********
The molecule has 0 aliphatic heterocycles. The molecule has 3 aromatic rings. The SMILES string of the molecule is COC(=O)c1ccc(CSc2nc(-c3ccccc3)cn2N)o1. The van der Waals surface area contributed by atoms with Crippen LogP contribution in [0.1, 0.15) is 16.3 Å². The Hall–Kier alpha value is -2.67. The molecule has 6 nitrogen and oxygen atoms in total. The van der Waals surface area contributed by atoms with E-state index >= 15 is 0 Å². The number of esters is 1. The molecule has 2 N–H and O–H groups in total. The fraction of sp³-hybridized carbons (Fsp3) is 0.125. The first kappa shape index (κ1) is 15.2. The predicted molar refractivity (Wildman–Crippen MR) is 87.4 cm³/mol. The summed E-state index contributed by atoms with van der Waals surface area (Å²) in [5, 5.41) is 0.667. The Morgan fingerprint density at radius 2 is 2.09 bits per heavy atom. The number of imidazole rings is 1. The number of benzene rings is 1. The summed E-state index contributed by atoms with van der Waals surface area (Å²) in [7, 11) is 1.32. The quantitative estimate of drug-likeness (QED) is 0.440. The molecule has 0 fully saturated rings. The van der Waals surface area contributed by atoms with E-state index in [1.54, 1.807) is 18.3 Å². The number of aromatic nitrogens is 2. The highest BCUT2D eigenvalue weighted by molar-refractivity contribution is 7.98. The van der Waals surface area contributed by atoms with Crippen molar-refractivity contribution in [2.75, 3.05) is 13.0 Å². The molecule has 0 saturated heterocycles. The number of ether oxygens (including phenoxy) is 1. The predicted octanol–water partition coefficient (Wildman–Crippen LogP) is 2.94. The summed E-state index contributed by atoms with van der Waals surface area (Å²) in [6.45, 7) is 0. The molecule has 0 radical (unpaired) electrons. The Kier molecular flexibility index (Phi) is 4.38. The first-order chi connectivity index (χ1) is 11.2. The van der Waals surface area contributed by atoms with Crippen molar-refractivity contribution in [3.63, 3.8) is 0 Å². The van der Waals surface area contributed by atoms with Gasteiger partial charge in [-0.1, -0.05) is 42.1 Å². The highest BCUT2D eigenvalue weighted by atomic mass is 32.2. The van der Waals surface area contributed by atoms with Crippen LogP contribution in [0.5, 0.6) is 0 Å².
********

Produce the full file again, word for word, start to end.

The molecule has 0 aliphatic heterocycles. The molecule has 3 aromatic rings. The SMILES string of the molecule is COC(=O)c1ccc(CSc2nc(-c3ccccc3)cn2N)o1. The van der Waals surface area contributed by atoms with Crippen LogP contribution in [0.1, 0.15) is 16.3 Å². The Hall–Kier alpha value is -2.67. The molecule has 6 nitrogen and oxygen atoms in total. The van der Waals surface area contributed by atoms with E-state index >= 15 is 0 Å². The number of esters is 1. The molecule has 2 N–H and O–H groups in total. The fraction of sp³-hybridized carbons (Fsp3) is 0.125. The first kappa shape index (κ1) is 15.2. The predicted molar refractivity (Wildman–Crippen MR) is 87.4 cm³/mol. The summed E-state index contributed by atoms with van der Waals surface area (Å²) in [5, 5.41) is 0.667. The Morgan fingerprint density at radius 2 is 2.09 bits per heavy atom. The number of imidazole rings is 1. The number of benzene rings is 1. The summed E-state index contributed by atoms with van der Waals surface area (Å²) in [7, 11) is 1.32. The quantitative estimate of drug-likeness (QED) is 0.440. The molecule has 0 fully saturated rings. The van der Waals surface area contributed by atoms with E-state index in [1.54, 1.807) is 18.3 Å². The number of aromatic nitrogens is 2. The highest BCUT2D eigenvalue weighted by molar-refractivity contribution is 7.98. The van der Waals surface area contributed by atoms with Crippen molar-refractivity contribution in [2.75, 3.05) is 13.0 Å². The molecule has 0 saturated heterocycles. The number of ether oxygens (including phenoxy) is 1. The predicted octanol–water partition coefficient (Wildman–Crippen LogP) is 2.94. The summed E-state index contributed by atoms with van der Waals surface area (Å²) in [6.45, 7) is 0. The molecule has 0 radical (unpaired) electrons. The Kier molecular flexibility index (Phi) is 4.38. The first-order chi connectivity index (χ1) is 11.2. The van der Waals surface area contributed by atoms with Crippen molar-refractivity contribution in [3.63, 3.8) is 0 Å². The van der Waals surface area contributed by atoms with Gasteiger partial charge in [-0.1, -0.05) is 42.1 Å². The highest BCUT2D eigenvalue weighted by atomic mass is 32.2. The van der Waals surface area contributed by atoms with Crippen LogP contribution in [0.5, 0.6) is 0 Å².